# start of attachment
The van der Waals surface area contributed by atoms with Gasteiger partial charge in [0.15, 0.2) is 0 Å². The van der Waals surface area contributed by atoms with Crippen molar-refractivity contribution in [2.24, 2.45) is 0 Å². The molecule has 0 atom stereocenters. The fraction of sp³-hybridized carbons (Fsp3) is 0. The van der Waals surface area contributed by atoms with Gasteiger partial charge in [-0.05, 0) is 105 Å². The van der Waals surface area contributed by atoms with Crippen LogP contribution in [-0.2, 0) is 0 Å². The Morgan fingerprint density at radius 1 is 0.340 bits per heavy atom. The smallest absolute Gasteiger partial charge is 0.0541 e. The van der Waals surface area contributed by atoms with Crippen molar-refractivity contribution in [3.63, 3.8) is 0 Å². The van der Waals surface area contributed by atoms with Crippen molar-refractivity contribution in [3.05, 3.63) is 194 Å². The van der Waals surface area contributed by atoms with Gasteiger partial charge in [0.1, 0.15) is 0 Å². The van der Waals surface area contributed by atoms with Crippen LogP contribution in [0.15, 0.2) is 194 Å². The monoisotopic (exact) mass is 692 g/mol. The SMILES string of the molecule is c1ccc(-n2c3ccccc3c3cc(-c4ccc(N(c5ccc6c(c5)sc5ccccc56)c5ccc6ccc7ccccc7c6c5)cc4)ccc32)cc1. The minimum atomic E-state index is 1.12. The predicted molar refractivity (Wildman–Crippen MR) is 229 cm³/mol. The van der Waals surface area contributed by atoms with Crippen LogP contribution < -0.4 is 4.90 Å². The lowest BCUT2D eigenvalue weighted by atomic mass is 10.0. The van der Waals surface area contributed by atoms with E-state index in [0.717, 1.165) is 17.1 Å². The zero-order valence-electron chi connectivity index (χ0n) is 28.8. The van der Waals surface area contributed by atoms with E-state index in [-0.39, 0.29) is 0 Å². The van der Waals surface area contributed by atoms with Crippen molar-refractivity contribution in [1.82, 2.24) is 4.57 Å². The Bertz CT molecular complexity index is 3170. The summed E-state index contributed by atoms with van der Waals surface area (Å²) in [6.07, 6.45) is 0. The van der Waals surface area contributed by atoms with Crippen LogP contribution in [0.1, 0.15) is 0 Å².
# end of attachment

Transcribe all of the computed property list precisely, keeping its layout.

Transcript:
The van der Waals surface area contributed by atoms with Gasteiger partial charge in [0.15, 0.2) is 0 Å². The van der Waals surface area contributed by atoms with Crippen molar-refractivity contribution in [2.24, 2.45) is 0 Å². The molecule has 0 atom stereocenters. The fraction of sp³-hybridized carbons (Fsp3) is 0. The van der Waals surface area contributed by atoms with Gasteiger partial charge in [-0.05, 0) is 105 Å². The van der Waals surface area contributed by atoms with Crippen LogP contribution in [-0.2, 0) is 0 Å². The Morgan fingerprint density at radius 1 is 0.340 bits per heavy atom. The smallest absolute Gasteiger partial charge is 0.0541 e. The van der Waals surface area contributed by atoms with Crippen molar-refractivity contribution in [3.63, 3.8) is 0 Å². The van der Waals surface area contributed by atoms with Crippen molar-refractivity contribution in [3.05, 3.63) is 194 Å². The van der Waals surface area contributed by atoms with Gasteiger partial charge in [0.1, 0.15) is 0 Å². The van der Waals surface area contributed by atoms with Crippen LogP contribution in [0.15, 0.2) is 194 Å². The monoisotopic (exact) mass is 692 g/mol. The SMILES string of the molecule is c1ccc(-n2c3ccccc3c3cc(-c4ccc(N(c5ccc6c(c5)sc5ccccc56)c5ccc6ccc7ccccc7c6c5)cc4)ccc32)cc1. The minimum atomic E-state index is 1.12. The predicted molar refractivity (Wildman–Crippen MR) is 229 cm³/mol. The van der Waals surface area contributed by atoms with Crippen LogP contribution < -0.4 is 4.90 Å². The lowest BCUT2D eigenvalue weighted by atomic mass is 10.0. The van der Waals surface area contributed by atoms with E-state index in [0.717, 1.165) is 17.1 Å². The zero-order valence-electron chi connectivity index (χ0n) is 28.8. The van der Waals surface area contributed by atoms with E-state index in [-0.39, 0.29) is 0 Å². The van der Waals surface area contributed by atoms with Crippen molar-refractivity contribution in [1.82, 2.24) is 4.57 Å². The Bertz CT molecular complexity index is 3170. The summed E-state index contributed by atoms with van der Waals surface area (Å²) in [6.07, 6.45) is 0. The van der Waals surface area contributed by atoms with Crippen LogP contribution in [0.1, 0.15) is 0 Å².